2. A fee one must pay to a mutual fund for selling one's shares within a certain period of time. For example, one may be required to pay a surrender charge if one sells shares in the first year or two of ownership. The surrender charge exists to encourage stability in ownership of the mutual fund; that is, it discourages traders from speculating on the fund.
3. A penalty charge one owes if one makes a premature withdrawal from an annuity, insurance contract, or some other investment vehicles.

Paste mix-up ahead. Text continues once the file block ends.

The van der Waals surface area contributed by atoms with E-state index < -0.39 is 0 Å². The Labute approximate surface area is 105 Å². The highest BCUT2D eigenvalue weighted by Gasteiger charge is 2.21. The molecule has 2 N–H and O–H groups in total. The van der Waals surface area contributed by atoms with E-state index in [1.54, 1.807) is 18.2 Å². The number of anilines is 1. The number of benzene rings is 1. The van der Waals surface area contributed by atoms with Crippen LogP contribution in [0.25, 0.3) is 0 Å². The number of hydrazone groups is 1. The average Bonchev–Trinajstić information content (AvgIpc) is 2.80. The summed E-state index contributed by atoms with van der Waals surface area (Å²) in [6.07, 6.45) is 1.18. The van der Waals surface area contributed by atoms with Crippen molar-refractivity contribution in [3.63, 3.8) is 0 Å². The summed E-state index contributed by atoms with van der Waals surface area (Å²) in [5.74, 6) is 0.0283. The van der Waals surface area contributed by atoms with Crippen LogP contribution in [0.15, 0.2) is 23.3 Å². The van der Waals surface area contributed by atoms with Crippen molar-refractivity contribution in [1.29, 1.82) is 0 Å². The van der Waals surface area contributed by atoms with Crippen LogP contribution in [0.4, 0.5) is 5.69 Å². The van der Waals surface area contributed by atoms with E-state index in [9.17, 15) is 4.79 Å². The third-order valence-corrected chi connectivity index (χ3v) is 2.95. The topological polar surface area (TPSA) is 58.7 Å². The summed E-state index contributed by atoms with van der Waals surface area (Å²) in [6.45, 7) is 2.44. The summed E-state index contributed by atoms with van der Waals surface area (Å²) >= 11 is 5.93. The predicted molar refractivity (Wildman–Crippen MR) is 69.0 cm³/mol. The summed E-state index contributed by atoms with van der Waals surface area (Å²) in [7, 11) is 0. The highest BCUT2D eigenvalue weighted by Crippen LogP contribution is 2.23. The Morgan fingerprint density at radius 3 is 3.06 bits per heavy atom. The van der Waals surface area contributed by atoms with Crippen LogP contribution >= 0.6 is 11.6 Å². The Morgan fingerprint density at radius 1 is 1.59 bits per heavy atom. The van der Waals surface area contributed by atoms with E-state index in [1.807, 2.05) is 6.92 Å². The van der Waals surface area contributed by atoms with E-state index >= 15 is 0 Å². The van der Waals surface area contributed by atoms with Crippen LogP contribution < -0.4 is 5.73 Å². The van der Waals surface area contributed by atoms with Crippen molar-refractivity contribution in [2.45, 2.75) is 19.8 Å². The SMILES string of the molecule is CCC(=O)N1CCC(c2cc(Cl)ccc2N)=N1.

A surrender fee is the penalty you owe if you withdraw money from an annuity or mutual fund within a certain time period after purchase. The period is set by the seller.
In the case of a mutual fund, it's designed to prevent in-and-out trading in a fund, which might require the fund manager to liquidate holdings in order to redeem your shares.
In the case of an annuities contract, there's the additional motive of covering the sales charge paid to the investment professional who sold you the product.